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As several winter storms are expected to bring freezing rain, sleet and snow across the U.S., the National Weather Service reminds people to be safe and prepare in advance to ensure personal safety and well-being.
As hospital emergency rooms have historically seen an influx of weather-related injuries with each winter storm, it is important to be adequately prepared to reduce the risk of medical emergencies.
Dr. David Nestler, a Mayo Clinic emergency medicine physician, says falls are among the most common emergencies.
"The snow and ice make it easy to slip and fall. We see many, many broken bones because of that," he says. Weather-related vehicle accidents, heart attacks triggered while shoveling snow, and exposure injuries, like frostbite, also send many people to emergency rooms.
Give yourself more time than usual to prepare emergency food, water and medicine supplies. Be mindful when heading out if in-person shopping is your only choice. Try to stock up on what you may need, recognizing that if your electricity goes out, shelf-stable options are essential.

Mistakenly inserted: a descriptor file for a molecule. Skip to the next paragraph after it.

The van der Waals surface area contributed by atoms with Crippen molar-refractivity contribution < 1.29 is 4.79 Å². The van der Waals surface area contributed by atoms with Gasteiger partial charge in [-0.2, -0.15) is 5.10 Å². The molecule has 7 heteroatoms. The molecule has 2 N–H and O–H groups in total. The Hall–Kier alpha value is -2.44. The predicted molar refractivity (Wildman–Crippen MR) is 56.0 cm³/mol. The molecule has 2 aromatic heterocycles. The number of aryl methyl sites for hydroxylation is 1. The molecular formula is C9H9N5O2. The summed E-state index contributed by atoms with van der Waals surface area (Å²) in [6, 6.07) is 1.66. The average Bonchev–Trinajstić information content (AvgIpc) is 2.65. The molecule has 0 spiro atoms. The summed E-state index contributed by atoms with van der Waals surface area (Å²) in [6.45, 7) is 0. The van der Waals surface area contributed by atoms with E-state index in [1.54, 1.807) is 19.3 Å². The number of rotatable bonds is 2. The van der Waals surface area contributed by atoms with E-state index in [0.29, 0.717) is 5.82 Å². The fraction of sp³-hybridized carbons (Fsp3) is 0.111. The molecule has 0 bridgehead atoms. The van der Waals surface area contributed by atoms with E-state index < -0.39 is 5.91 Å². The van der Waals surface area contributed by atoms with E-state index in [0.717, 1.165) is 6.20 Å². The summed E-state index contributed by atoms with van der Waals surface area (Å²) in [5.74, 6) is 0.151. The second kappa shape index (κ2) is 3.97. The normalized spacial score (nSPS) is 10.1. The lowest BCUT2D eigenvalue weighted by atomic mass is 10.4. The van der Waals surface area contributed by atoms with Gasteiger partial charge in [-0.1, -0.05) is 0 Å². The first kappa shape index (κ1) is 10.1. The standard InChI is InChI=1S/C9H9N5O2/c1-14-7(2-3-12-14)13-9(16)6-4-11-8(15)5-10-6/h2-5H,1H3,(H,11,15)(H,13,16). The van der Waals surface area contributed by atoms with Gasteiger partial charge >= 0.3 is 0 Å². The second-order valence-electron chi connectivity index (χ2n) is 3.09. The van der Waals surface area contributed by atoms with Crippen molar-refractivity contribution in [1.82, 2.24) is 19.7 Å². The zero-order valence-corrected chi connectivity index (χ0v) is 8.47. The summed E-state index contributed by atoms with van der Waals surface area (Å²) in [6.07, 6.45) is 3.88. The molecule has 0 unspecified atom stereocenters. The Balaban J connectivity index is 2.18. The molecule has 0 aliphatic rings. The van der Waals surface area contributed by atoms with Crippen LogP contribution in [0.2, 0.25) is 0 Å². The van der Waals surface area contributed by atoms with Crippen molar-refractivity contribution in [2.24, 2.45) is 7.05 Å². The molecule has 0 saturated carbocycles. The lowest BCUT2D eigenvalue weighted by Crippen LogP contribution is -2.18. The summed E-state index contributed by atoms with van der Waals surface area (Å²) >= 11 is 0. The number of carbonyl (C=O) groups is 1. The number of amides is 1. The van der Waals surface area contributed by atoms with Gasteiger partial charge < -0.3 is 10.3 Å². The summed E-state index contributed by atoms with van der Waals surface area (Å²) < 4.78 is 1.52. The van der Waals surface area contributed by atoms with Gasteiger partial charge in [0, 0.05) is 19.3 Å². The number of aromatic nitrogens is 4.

Consider making a menu in advance of shopping, such as a "3-day plan to eat from a can."
Also don't forget to get a first-aid kit and supplies together, including a two-week supply of prescriptions, over-the-counter medication and hand sanitizer, along with bandages and gauze, antibiotic cream or ointment, and sun block. And don't forget about what you need for your children, elder relatives and pets.
Avoid prolonged exposure to winter weather. This can help in also preventing frostbite, a very serious condition, especially for people who live at a higher altitude, smoke, have a blood vessel disease such as diabetes, or are dehydrated or fatigued.
To help prevent frostbite, dress warmly, in several layers, and make sure you cover your ears, face, head and nose when outdoors. Always opt for closed-toe shoes or boots.
Pack your car with winter storm survival gear, such as blankets, flashlights, matches and an extra change of clothes, in case of emergency.
If you're inactive and have a history of heart trouble, consider having someone else take on the task of shoveling snow. Heart attacks increase significantly in the winter months, particularly while people are shoveling snow.
Consider these tips:
As with any natural disaster, it's important to heed the advice of local authorities regarding storm-related conditions. Do not venture out unless it's necessary. But, Dr. Nestler says, "If you begin feeling unwell, especially if you have chest pain, are dizzy or lightheaded, seek medical attention by calling 911."
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